false

Textbook Notes
(368,795)

Canada
(162,165)

University of Toronto Scarborough
(18,529)

Psychology
(9,697)

PSYB01H3
(581)

Connie Boudens
(81)

Chapter 5

Unlock Document

Psychology

PSYB01H3

Connie Boudens

Fall

Description

Chapter 5: Sampling and Survey Research
census : studying the entire population of interest; difficult to conduct if population is too
big
Sample Planning
- Define the population
cross-population generalizability: when findings from one group/population holds true
for another group/population. a.k.a external validity; to assess this, you need to compare
results of groups.
- ex: study found differences in how Eastern and Western cultures perceived
identical scenes.
clearly define the population in question, and not give the impression that data came from
a different group
-Define sample components
elements: individual members of population. ex. students
sampling frame: list of all the elements in population. ex: list of students from the
registrar’s office
population: entire set of individuals to which the findings are to be generalized
representative sample: sample that looks like that entire population; it has the same
distribution of characteristics and does not over represent or under represent the
population
sampling generalizability depends on the amount of sampling error: diff between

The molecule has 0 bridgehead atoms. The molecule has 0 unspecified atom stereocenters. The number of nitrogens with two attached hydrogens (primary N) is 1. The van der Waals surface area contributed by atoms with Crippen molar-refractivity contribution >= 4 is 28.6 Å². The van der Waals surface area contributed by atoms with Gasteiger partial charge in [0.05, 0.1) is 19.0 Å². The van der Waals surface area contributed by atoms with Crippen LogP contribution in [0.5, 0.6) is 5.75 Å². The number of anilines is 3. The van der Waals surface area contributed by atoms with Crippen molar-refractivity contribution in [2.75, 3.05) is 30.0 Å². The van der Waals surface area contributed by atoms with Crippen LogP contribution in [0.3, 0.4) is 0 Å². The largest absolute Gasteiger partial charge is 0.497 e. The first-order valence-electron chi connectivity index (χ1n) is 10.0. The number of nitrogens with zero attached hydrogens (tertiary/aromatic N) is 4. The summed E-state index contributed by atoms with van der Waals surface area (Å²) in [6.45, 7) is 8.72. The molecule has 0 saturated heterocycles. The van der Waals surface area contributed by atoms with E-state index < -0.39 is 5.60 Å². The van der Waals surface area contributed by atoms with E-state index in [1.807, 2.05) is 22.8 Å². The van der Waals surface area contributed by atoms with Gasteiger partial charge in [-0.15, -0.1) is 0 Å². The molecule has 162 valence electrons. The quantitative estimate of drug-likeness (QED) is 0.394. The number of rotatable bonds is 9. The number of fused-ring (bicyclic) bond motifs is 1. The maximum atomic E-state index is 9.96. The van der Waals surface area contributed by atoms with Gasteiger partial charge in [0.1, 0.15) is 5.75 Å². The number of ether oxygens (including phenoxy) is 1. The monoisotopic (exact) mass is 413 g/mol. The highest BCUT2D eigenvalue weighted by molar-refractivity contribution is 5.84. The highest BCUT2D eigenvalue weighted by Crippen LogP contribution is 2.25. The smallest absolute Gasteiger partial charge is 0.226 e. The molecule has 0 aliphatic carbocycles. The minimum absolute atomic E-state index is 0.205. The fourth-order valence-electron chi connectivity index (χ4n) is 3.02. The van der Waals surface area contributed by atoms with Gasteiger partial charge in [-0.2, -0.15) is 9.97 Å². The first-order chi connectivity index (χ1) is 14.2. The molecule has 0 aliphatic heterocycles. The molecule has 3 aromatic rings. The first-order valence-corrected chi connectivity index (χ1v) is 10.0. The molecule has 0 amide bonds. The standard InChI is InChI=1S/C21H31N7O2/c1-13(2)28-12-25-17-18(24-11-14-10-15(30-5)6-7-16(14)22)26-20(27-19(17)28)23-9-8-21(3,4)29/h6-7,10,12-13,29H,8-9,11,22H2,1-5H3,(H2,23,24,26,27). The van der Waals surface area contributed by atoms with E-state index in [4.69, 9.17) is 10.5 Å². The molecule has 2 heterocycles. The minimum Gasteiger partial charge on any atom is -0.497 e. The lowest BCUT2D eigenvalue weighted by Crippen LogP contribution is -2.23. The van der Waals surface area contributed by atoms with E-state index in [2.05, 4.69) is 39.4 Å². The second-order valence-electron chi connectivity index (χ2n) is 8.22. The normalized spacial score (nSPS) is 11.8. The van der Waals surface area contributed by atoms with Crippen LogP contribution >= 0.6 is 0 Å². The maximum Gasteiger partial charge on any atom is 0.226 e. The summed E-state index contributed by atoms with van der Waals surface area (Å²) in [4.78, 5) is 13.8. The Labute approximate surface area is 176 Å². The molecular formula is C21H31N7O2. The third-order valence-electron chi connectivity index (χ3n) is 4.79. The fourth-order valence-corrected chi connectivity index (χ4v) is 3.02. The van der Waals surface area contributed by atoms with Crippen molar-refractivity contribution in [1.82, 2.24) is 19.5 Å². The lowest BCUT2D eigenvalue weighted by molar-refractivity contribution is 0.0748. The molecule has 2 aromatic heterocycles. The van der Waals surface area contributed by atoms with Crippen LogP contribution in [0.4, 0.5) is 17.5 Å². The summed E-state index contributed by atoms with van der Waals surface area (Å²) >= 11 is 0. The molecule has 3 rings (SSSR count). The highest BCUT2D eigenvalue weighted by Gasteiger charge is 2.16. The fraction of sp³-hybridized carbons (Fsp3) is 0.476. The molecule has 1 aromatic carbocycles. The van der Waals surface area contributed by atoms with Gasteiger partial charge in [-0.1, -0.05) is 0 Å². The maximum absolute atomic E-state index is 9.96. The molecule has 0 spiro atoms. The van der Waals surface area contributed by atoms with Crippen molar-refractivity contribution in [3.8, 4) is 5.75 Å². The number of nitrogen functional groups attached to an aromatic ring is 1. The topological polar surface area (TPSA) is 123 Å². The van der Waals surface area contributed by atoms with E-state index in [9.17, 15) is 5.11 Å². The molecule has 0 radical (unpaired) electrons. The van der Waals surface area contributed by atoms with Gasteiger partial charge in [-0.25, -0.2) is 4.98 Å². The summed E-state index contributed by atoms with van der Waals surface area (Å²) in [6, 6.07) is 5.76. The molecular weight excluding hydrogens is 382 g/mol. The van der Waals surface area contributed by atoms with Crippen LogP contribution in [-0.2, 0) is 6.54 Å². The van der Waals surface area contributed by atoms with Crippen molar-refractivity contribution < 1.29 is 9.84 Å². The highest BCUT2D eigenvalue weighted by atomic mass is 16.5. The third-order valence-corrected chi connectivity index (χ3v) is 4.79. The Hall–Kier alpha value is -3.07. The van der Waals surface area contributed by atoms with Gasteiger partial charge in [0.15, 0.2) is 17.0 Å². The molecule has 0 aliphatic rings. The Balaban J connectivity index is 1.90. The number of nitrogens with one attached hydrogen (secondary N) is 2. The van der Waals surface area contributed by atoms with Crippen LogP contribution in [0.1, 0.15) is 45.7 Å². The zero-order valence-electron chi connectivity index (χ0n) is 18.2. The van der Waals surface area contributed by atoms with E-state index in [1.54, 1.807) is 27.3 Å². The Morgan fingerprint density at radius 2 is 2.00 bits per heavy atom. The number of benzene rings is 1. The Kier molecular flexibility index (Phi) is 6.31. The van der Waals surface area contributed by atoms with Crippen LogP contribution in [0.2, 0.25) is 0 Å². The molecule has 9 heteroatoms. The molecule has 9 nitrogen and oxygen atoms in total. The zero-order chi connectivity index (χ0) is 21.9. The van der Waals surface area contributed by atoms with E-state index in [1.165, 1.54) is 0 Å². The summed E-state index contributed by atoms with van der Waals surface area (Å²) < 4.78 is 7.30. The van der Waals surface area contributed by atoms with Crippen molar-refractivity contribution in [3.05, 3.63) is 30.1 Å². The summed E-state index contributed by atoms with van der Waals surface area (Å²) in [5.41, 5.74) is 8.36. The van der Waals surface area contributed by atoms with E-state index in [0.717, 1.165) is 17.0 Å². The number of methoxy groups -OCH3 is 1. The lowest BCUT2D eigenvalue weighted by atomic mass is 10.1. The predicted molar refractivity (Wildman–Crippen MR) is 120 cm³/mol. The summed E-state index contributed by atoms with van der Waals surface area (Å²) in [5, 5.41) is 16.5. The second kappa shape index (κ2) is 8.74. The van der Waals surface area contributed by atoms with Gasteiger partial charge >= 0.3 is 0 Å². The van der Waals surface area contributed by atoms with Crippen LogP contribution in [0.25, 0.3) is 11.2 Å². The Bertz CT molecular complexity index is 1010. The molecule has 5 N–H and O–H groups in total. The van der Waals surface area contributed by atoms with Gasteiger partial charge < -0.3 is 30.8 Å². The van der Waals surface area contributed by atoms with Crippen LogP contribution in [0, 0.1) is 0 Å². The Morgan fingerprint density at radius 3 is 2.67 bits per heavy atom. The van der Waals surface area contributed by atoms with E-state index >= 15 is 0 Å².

characteristics of the sample and of the entire population it came from.
- larger error = less representative of the sample = less generalizable findings
Estimating Sampling Error
- inferential statistics: mathematical tool that estimates how likely a statistical
result from a random sample represents the population it came from.
- think of our sample as one possible sample out of many that could have been
chosen
- sampling distribution: a plot of the mean values of all the samples
- a normal distribution is symmetric; due to random sampling error: error plainly
due to chance and not to systematic errors.
- sample statistic: the statistic computed ex: mean; it is an estimate of a population
parameter
-population parameter: value of statistic ( ie. mean) from the entire population
- sample statistic and population parameter should be identical; peak of the bell
curve represents the norm for the entire population
- in a normal distribution, a predictable proportion will fall within certain ranges
Sample Methods
Probability sample methods: method that allows us to know how likely an element will
be chosen (probability of selection is known)
- relies on chance. ex: flipping a coin = ½ or 50% chance → probability of
selection
- no systematic bias Four Most Common Methods of Random Sampling:
- Simple Random Sampling
→ strictly on the basis of chance
→ probability of selection is equal for each element
→ can be computer generated ex: random-digit dialing done by organization doing
phone surveys
- Systematic Random Sampling
→ variant of simple random sampling
→ first element is selected randomly from a list and then every nth element is
selected.
→ convenient for drawing samples from sequentially arranged population elements
ex: folders in a filing cabinet
→ periodicity: sequence varies in some regular periodic pattern
- Stratified random Sampling